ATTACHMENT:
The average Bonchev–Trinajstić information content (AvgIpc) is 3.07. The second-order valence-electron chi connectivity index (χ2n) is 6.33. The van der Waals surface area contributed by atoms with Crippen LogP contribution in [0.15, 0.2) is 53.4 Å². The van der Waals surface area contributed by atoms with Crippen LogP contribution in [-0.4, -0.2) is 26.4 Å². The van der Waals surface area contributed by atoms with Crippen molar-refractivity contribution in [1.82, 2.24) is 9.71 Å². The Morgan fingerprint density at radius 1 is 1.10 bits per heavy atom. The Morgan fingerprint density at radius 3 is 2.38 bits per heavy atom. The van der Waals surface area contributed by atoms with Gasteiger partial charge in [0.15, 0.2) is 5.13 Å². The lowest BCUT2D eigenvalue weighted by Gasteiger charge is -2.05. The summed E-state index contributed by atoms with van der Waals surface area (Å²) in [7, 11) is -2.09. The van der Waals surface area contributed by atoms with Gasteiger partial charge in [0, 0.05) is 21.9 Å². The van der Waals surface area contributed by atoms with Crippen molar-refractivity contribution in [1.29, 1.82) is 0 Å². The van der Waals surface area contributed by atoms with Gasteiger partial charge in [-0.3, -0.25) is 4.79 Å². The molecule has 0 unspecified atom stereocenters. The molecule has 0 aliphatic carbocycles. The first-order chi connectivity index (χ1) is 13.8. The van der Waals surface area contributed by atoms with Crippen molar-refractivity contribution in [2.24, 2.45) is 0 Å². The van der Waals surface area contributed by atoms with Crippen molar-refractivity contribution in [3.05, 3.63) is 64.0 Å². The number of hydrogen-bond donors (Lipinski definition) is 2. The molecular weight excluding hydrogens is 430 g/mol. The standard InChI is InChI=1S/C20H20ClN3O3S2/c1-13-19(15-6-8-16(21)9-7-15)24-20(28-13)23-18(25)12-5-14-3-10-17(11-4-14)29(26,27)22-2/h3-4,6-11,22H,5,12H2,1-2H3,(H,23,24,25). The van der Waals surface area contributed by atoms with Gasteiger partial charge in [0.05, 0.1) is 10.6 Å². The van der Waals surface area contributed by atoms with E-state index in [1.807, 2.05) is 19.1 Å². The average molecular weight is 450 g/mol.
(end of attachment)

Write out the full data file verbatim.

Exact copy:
The average Bonchev–Trinajstić information content (AvgIpc) is 3.07. The second-order valence-electron chi connectivity index (χ2n) is 6.33. The van der Waals surface area contributed by atoms with Crippen LogP contribution in [0.15, 0.2) is 53.4 Å². The van der Waals surface area contributed by atoms with Crippen LogP contribution in [-0.4, -0.2) is 26.4 Å². The van der Waals surface area contributed by atoms with Crippen molar-refractivity contribution in [1.82, 2.24) is 9.71 Å². The Morgan fingerprint density at radius 1 is 1.10 bits per heavy atom. The Morgan fingerprint density at radius 3 is 2.38 bits per heavy atom. The van der Waals surface area contributed by atoms with Gasteiger partial charge in [0.15, 0.2) is 5.13 Å². The lowest BCUT2D eigenvalue weighted by Gasteiger charge is -2.05. The summed E-state index contributed by atoms with van der Waals surface area (Å²) in [7, 11) is -2.09. The van der Waals surface area contributed by atoms with Gasteiger partial charge in [0, 0.05) is 21.9 Å². The van der Waals surface area contributed by atoms with Crippen molar-refractivity contribution in [1.29, 1.82) is 0 Å². The van der Waals surface area contributed by atoms with Gasteiger partial charge in [-0.3, -0.25) is 4.79 Å². The molecule has 0 unspecified atom stereocenters. The molecule has 0 aliphatic carbocycles. The first-order chi connectivity index (χ1) is 13.8. The van der Waals surface area contributed by atoms with Crippen molar-refractivity contribution in [2.24, 2.45) is 0 Å². The van der Waals surface area contributed by atoms with Crippen molar-refractivity contribution in [3.05, 3.63) is 64.0 Å². The number of hydrogen-bond donors (Lipinski definition) is 2. The molecular weight excluding hydrogens is 430 g/mol. The standard InChI is InChI=1S/C20H20ClN3O3S2/c1-13-19(15-6-8-16(21)9-7-15)24-20(28-13)23-18(25)12-5-14-3-10-17(11-4-14)29(26,27)22-2/h3-4,6-11,22H,5,12H2,1-2H3,(H,23,24,25). The van der Waals surface area contributed by atoms with Gasteiger partial charge in [0.05, 0.1) is 10.6 Å². The van der Waals surface area contributed by atoms with E-state index in [1.807, 2.05) is 19.1 Å². The average molecular weight is 450 g/mol.